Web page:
Doctors may have difficulty diagnosing prostatitis because the symptoms are not the same for every man.
Many of the symptoms — such as painful or burning urination and incomplete emptying of the bladder — could be
signs of another disease. Researchers estimate that 10–12% of men experience prostatitis-like symptoms.
How is prostatitis diagnosed?
Although the term prostatitis means inflammation of the prostate, doctors use
the term to describe four different disorders. It can be chronic, and keep coming
back. It can also be acute, and come on suddenly. Some cases of prostatitis are
caused by bacteria. For some men, the cause of their prostatitis is not known.
What is the game plan to treat prostatitis?
The treatment is different for the different types of prostatitis disorders.
It is important to make sure other conditions — such as urethritis, cystitis,
an enlarged prostate, or cancer — are not causing the symptoms. To help
make an accurate diagnosis, several types of examinations are useful.
These include a DRE and PSA.
During a prostate infection the PSA can be falsely high. The doctor may also
analyze samples of urine and prostatic fluid for signs of inflammation and
infection. These samples may help the urologist determine whether the problem
is inflammation or infection and whether the problem is in the urethra, bladder, or
prostate. The urologist may use cystoscopy — passing a small telescope through
the urethra to see inside the urethra, prostate, and bladder. The urologist may also
order urine flow studies, which help measure the strength of your urine flow and
any blockage caused by the prostate, urethra, or pelvic muscles.
There is no scientifically proven medication to cure prostatitis. The treatment
recommended often depends on the type of prostatitis a man has. For many men
with prostatitis, the urologist may give antibiotics. Depending on his symptoms, a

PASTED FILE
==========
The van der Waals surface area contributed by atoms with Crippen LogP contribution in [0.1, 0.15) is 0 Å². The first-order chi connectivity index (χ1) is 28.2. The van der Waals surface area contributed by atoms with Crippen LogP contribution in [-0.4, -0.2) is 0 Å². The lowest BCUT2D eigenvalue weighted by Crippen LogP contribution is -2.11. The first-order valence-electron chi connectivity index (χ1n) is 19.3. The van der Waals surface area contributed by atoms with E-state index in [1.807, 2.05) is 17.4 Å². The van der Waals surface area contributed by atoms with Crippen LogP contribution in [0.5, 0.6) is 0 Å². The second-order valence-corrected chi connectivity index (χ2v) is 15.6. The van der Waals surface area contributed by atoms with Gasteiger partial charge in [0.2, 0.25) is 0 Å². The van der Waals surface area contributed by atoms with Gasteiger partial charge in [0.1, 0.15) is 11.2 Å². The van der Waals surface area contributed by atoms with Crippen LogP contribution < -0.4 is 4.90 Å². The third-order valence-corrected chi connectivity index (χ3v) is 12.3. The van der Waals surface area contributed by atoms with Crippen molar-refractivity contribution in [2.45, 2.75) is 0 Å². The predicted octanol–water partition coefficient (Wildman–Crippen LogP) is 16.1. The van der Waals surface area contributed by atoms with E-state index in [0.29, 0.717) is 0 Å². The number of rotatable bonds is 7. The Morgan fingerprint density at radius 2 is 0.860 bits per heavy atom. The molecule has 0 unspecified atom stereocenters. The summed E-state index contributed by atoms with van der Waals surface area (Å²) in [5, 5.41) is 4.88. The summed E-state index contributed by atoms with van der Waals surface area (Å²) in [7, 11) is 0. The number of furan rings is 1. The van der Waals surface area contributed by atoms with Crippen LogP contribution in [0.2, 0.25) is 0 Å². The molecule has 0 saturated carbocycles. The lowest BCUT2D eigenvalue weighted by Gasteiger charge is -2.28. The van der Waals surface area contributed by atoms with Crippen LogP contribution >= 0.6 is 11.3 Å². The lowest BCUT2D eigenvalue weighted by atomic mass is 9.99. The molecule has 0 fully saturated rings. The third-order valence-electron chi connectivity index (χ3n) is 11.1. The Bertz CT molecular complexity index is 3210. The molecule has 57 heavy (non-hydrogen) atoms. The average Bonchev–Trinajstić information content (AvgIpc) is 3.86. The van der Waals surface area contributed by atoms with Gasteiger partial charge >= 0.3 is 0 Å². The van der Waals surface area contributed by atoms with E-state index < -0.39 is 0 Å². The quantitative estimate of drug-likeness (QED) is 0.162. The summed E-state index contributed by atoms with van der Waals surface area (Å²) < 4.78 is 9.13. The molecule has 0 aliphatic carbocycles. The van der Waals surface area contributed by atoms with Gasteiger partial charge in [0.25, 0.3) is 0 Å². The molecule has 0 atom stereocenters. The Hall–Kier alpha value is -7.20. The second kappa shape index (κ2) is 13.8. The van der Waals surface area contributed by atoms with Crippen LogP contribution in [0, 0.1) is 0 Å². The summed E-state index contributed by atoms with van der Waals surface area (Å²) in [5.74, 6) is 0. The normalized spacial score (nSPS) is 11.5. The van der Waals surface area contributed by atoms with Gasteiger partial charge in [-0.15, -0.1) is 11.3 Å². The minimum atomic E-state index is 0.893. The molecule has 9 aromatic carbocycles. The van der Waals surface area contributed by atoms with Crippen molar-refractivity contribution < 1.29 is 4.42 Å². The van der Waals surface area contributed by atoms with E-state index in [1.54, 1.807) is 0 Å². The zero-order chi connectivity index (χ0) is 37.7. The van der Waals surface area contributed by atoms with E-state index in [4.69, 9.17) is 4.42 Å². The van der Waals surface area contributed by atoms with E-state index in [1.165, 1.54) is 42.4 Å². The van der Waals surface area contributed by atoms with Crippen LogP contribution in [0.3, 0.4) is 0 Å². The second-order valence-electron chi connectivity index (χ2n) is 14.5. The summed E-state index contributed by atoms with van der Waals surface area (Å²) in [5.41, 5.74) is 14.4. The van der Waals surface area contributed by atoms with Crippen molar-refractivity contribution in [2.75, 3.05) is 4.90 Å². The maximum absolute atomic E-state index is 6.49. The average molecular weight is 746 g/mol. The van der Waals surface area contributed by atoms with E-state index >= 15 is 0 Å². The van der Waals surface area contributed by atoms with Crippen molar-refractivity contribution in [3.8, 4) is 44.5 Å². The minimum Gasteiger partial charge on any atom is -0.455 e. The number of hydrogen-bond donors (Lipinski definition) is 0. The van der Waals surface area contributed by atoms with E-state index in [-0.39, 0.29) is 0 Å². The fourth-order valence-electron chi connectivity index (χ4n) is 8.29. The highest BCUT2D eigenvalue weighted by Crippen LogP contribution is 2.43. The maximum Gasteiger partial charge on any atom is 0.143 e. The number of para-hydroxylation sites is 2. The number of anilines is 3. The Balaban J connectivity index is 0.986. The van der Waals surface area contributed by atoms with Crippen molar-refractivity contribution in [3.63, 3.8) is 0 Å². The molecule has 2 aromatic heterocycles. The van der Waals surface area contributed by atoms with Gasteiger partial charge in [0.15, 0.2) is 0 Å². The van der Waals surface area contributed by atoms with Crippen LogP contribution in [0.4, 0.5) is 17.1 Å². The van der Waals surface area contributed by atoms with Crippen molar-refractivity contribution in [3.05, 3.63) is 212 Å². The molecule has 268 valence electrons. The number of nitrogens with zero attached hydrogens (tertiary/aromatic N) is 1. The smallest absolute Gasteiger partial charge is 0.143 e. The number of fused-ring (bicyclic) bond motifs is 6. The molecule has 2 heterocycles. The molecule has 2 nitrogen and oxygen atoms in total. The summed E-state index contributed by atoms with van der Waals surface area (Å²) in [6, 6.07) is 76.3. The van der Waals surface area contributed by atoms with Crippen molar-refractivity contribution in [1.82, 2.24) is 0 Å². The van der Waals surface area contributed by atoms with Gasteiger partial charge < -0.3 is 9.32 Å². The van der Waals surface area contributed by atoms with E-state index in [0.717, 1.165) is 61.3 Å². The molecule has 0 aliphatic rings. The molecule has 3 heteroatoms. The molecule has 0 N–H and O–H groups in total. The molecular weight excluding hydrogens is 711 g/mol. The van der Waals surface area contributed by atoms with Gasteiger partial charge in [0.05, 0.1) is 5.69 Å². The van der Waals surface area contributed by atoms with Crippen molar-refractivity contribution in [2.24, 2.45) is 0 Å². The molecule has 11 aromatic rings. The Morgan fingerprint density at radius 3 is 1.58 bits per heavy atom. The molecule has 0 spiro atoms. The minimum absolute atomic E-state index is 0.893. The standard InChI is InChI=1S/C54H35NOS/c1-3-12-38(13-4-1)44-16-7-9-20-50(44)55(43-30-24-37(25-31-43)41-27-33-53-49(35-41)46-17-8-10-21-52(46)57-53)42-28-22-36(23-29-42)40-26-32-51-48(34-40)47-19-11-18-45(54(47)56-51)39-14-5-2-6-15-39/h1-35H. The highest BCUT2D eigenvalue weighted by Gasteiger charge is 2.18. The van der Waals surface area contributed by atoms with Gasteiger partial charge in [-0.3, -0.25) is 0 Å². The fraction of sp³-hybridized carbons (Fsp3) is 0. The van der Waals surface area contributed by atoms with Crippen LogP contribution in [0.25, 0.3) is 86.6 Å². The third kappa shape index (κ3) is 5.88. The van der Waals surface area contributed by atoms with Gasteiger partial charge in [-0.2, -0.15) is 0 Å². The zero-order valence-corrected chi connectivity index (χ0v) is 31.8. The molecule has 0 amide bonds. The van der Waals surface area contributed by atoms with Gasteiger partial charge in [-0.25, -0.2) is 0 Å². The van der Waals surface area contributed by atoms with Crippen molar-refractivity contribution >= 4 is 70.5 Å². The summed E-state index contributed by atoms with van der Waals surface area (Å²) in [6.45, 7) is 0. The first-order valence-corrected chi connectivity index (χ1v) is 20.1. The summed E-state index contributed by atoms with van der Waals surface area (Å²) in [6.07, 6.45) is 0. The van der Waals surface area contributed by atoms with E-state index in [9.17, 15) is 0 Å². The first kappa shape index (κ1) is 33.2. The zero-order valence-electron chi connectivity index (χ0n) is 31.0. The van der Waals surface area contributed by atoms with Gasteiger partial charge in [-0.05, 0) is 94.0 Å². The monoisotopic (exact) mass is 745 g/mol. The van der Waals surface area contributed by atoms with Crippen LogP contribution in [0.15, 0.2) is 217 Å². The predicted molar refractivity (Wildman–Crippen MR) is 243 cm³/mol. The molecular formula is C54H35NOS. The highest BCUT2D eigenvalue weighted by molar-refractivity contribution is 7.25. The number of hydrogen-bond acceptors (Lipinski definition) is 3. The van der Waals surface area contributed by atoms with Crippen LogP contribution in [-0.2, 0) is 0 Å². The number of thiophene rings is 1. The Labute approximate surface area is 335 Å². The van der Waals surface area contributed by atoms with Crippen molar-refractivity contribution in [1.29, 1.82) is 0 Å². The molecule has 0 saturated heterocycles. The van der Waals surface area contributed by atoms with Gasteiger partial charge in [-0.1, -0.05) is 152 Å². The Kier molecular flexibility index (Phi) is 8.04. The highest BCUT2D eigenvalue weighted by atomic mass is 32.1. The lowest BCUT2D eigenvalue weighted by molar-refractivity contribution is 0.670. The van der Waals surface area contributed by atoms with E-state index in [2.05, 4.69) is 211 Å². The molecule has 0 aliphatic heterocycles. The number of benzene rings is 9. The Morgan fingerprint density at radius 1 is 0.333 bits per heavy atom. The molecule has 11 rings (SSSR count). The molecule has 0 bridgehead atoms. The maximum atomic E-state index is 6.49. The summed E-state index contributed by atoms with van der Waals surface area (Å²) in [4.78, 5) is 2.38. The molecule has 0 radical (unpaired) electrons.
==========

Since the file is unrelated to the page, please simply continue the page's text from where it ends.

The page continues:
man may receive other treatments as well. Although prostatitis may place you on
the sidelines, it is not life threatening and can be effectively treated once diagnosed.
Prostate Cancer
This year more than 192,000 American men will learn they have prostate cancer1 — more than twice the number of fans
who could fit in FedEx Field, home of the NFL Washington Redskins, on a playoff weekend! Sometimes this cancer can
be small, slow growing, and of limited risk to the patient. Other prostate cancers may threaten a man’s well-being or
life. More than 27,000 men die each year from prostate cancer in the United States.
What are the causes and risks
of prostate cancer?
Although prostate cancer is rare before age 40, the risk increases with age.
One in six men faces a diagnosis of prostate cancer in his lifetime.2 Researchers
are still studying what causes prostate cancer, but men with a close family
member (father, brother, or uncle) and those with a high intake of fat in their
diets are at a greater risk of getting prostate cancer. Most doctors agree that,
if you do things that are heart healthy, you will also help keep your prostate
healthy. Eating right, exercising, watching your weight and not smoking can
improve men’s health and help them stay in the game.
What are the symptoms of prostate cancer?
In the early stage, prostate cancer often causes no symptoms. When symptoms
do occur, they may include any of the following: dull pain in the lower pelvic area;
frequent urination; problems with urination, such as the inability to urinate, pain,
burning, or weakened urine flow; blood in the urine or semen; painful ejaculation;
general pain in the lower back, hips, or upper thighs; loss of appetite and/or weight;
and persistent bone pain. Some of the symptoms can be similar to those of BPH,
so it is very important to have a PSA and DRE when you have such symptoms.
How is prostate cancer diagnosed?
The DRE and PSA are the main methods for screening for prostate cancer
(see page 2). Based on 2009 recommendations from the American Urological
Association, men should be offered a baseline DRE and PSA starting at age 40.
Each man should talk to his doctor about his risk factors and the best screening
National Cancer Institute
schedule for him. Just as knowing the score and time in football games leads to a
particular game plan, knowing your PSA “score” will help you identify changes in
your baseline PSA that may indicate prostate problems — including cancer.
If the DRE and or PSA suggest further testing, a prostate biopsy is the next step
for diagnosing prostate cancer. The biopsy removes small pieces of prostate
tissue. A pathologist, a physician who examines human tissue to see whether
it is normal or diseased, examines the prostate tissue to confirm if cancer is
present. If cancer is detected, the pathologist will also grade the tumor. The grade
indicates the tumor’s degree of aggressiveness — that is, how quickly it is likely to
grow and spread. On the playing field, it helps to know the kind of attack that your
opponent is likely to bring so you can set your game plan and strategy accordingly.
What is the game plan to treat prostate cancer?